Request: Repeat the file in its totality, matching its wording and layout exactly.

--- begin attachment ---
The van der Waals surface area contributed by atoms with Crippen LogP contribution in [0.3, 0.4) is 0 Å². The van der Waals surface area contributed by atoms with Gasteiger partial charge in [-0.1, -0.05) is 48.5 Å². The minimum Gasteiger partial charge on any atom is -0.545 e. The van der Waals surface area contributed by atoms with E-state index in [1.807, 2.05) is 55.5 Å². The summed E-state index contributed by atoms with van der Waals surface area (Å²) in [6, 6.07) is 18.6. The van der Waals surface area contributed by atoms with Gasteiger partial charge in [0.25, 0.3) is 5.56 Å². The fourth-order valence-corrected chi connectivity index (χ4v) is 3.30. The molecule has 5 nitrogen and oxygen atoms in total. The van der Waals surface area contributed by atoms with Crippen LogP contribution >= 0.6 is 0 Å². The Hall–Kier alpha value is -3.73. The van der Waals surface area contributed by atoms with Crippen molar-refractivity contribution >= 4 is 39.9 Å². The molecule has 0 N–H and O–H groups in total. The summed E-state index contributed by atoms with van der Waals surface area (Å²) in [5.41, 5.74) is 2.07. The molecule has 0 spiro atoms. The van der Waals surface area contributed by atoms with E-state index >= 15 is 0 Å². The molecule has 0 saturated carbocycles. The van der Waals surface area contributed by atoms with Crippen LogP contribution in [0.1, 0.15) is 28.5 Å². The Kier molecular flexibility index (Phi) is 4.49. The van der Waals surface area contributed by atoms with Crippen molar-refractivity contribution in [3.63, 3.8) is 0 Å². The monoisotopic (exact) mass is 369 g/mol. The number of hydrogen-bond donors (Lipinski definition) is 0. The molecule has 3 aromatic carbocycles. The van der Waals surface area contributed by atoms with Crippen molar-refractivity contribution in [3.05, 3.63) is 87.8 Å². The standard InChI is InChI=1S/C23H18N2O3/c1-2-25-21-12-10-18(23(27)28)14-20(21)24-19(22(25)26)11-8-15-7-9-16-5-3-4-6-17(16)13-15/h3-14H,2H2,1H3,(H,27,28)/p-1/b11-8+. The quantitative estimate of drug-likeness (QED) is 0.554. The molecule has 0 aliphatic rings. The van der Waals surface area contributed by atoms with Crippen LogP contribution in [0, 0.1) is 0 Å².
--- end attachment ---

The van der Waals surface area contributed by atoms with Crippen LogP contribution in [0.3, 0.4) is 0 Å². The van der Waals surface area contributed by atoms with Gasteiger partial charge in [-0.1, -0.05) is 48.5 Å². The minimum Gasteiger partial charge on any atom is -0.545 e. The van der Waals surface area contributed by atoms with E-state index in [1.807, 2.05) is 55.5 Å². The summed E-state index contributed by atoms with van der Waals surface area (Å²) in [6, 6.07) is 18.6. The van der Waals surface area contributed by atoms with Gasteiger partial charge in [0.25, 0.3) is 5.56 Å². The fourth-order valence-corrected chi connectivity index (χ4v) is 3.30. The molecule has 5 nitrogen and oxygen atoms in total. The van der Waals surface area contributed by atoms with Crippen LogP contribution >= 0.6 is 0 Å². The Hall–Kier alpha value is -3.73. The van der Waals surface area contributed by atoms with Crippen molar-refractivity contribution >= 4 is 39.9 Å². The molecule has 0 N–H and O–H groups in total. The summed E-state index contributed by atoms with van der Waals surface area (Å²) in [5.41, 5.74) is 2.07. The molecule has 0 spiro atoms. The van der Waals surface area contributed by atoms with E-state index >= 15 is 0 Å². The molecule has 0 saturated carbocycles. The van der Waals surface area contributed by atoms with Crippen LogP contribution in [0.1, 0.15) is 28.5 Å². The Kier molecular flexibility index (Phi) is 4.49. The van der Waals surface area contributed by atoms with Crippen molar-refractivity contribution in [3.63, 3.8) is 0 Å². The monoisotopic (exact) mass is 369 g/mol. The number of hydrogen-bond donors (Lipinski definition) is 0. The molecule has 3 aromatic carbocycles. The van der Waals surface area contributed by atoms with Crippen molar-refractivity contribution in [3.05, 3.63) is 87.8 Å². The standard InChI is InChI=1S/C23H18N2O3/c1-2-25-21-12-10-18(23(27)28)14-20(21)24-19(22(25)26)11-8-15-7-9-16-5-3-4-6-17(16)13-15/h3-14H,2H2,1H3,(H,27,28)/p-1/b11-8+. The quantitative estimate of drug-likeness (QED) is 0.554. The molecule has 0 aliphatic rings. The van der Waals surface area contributed by atoms with Crippen LogP contribution in [0, 0.1) is 0 Å².